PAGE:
That’s where I decided to quit.

Now, I’m not an inexperienced writer. Or editor. I have an MFA in Creative Writing from Vermont College. I was tutored by editors at the National Geographic Society, where I worked for a time, and wrote two chapters in one of the NGS books, which I also edited. I was editor of the Marine Technology Society Journal, edited and wrote for Petroleum Today, the quarterly publication of the American Petroleum Institute, and have more than a hundred published articles and short stories to my credit. I have been teaching writing for 13 years, since Jane was ten years old.

There are things an editorial assistant in her first job can tell me that I can profit from, but not when she hasn’t read any of the previous books, doesn’t know grammar, doesn’t know the basics of copyediting, and is rewriting my work so it sounds comfortable to her.

We editors often can get defensive about a writer’s rejection of all the work we put into improving a manuscript. But more often than we editors like to think, the writer is right.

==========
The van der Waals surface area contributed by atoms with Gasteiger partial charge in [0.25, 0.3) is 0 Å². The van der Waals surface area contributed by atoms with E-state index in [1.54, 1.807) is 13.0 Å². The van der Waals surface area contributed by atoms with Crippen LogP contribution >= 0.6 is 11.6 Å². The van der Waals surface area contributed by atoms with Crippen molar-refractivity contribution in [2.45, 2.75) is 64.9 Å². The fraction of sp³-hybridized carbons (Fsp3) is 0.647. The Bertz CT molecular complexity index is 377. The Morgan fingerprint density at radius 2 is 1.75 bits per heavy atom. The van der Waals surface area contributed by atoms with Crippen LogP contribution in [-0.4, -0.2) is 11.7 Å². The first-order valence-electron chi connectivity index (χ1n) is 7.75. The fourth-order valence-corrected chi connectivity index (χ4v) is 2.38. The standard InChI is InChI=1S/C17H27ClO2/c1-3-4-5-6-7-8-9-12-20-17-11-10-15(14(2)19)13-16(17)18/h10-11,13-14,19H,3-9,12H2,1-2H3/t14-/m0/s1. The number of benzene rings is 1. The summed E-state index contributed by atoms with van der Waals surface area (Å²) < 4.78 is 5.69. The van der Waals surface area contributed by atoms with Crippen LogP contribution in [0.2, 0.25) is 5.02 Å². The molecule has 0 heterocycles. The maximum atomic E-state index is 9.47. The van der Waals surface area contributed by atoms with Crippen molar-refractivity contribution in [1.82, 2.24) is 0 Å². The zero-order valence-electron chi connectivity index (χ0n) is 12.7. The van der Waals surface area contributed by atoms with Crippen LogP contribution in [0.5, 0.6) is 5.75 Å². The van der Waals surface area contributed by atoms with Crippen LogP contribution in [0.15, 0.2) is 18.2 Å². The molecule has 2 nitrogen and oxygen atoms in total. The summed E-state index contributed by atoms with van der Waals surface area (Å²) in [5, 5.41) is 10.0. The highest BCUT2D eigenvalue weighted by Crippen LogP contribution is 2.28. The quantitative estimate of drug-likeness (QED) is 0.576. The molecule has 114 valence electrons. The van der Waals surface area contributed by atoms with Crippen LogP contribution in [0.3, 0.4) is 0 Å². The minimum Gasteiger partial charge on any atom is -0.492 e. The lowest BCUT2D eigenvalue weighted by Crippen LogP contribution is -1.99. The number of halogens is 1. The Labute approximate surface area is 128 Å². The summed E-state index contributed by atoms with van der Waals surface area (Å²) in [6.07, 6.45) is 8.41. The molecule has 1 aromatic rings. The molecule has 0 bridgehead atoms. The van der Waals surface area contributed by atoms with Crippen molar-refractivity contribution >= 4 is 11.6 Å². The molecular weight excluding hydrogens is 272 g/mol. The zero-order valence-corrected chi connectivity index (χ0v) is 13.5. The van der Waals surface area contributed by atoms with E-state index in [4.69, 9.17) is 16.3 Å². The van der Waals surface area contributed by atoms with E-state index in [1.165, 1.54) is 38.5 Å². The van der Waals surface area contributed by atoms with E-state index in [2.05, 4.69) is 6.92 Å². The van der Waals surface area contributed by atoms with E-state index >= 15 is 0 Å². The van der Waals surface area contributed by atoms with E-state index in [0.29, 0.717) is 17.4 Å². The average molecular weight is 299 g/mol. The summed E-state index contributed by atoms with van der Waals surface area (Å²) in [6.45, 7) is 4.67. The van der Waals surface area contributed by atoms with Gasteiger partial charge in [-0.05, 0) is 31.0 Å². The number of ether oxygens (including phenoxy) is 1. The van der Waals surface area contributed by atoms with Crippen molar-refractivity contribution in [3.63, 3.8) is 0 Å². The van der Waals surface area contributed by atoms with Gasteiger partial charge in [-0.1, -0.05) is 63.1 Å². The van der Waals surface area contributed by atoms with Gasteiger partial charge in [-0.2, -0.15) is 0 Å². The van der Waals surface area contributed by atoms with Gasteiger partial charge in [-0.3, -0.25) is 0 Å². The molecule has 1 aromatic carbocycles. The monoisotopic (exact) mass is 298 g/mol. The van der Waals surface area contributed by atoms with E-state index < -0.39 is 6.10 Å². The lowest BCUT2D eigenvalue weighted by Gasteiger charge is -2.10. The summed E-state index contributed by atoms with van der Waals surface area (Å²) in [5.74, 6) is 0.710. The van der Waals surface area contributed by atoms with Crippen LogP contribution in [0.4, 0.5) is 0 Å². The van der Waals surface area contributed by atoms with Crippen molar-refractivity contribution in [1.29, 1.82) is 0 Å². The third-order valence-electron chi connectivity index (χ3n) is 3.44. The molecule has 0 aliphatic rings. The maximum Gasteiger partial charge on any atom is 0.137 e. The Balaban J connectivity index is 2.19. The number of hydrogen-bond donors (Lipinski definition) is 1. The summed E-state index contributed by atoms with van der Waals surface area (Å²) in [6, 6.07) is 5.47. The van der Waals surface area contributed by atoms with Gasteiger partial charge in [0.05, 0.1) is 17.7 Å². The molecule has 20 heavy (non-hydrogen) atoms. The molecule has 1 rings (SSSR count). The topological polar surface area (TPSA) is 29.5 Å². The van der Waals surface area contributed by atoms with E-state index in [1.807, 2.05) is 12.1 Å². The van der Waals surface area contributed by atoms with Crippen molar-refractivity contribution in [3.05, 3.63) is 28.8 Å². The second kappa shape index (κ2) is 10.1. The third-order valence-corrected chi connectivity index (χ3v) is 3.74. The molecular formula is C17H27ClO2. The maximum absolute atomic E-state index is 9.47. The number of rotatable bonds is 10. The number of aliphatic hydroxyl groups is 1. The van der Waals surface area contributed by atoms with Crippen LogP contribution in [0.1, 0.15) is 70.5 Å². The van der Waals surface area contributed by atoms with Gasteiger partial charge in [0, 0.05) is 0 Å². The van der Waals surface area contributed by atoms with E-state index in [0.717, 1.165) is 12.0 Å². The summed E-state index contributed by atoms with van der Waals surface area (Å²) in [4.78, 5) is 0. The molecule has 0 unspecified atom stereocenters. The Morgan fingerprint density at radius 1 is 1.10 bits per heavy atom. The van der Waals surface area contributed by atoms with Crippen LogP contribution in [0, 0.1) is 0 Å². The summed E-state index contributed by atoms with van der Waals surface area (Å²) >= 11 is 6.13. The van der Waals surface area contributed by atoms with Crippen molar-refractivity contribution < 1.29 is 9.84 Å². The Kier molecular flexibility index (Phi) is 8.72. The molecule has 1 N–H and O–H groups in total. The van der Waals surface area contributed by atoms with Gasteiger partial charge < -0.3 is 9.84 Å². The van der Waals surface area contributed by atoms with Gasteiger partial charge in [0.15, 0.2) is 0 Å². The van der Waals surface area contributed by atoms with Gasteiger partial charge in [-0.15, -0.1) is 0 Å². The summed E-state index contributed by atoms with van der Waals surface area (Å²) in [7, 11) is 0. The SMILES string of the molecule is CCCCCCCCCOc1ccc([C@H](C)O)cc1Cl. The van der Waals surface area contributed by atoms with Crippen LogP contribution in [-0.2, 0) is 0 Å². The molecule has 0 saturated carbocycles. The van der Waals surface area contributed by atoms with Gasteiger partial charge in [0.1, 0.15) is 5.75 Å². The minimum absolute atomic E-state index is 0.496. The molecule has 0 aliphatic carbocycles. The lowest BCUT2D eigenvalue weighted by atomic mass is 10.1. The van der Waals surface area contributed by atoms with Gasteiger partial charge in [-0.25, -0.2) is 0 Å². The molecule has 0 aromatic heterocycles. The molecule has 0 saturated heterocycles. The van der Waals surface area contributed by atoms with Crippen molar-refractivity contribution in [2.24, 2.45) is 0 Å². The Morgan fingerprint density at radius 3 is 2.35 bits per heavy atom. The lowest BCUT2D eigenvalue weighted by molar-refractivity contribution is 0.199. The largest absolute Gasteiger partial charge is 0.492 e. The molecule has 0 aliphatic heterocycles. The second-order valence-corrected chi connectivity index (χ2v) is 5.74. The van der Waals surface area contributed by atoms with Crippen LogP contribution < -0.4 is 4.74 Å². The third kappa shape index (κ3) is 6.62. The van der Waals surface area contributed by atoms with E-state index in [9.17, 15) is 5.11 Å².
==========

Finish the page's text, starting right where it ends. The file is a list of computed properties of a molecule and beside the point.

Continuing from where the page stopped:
* * *

Cynthia Riggs. Photo by Lynn Christoffers.

Cynthia Riggs.
Photo by Lynn Christoffers.

Cynthia Riggs is the author of the Martha’s Vineyard Mystery Series, whose protagonist, the indomitable Victoria Trumbull, is based on Cynthia’s mother, the late, equally indomitable Dionis Coffin Riggs.  She recently launched Martha’s Vineyard Mysteries, a lively blog about her life at Cleaveland House, which has been in her family since about 1750.

 

Murder, They Write — and Write, and Write

I’m probably going to get into big trouble here. Quite a few of my friends and acquaintances write murder mysteries. A vast number of my friends and acquaintances read murder mysteries.

Still, I’ve gotta say it: Something bugs me about murder mysteries.

The other day lonelyboy1977, a blogger I follow, blogged about “the one trope I love to hate.” The trope he loves to hate is the love triangle. It’s not the trope itself he hates. It’s the way writers who use it tend to fall into ruts. Rather than develop their characters and plots, they let the trope do the work.

In real life, murder is a crime. In fiction, it’s a trope. In murder mysteries, it’s a sine qua non. Without a murder, it’s not a murder mystery.

Aside: OK, now I’m curious. Are there any murder mysteries out there in which murder doesn’t happen? Recommendations welcome.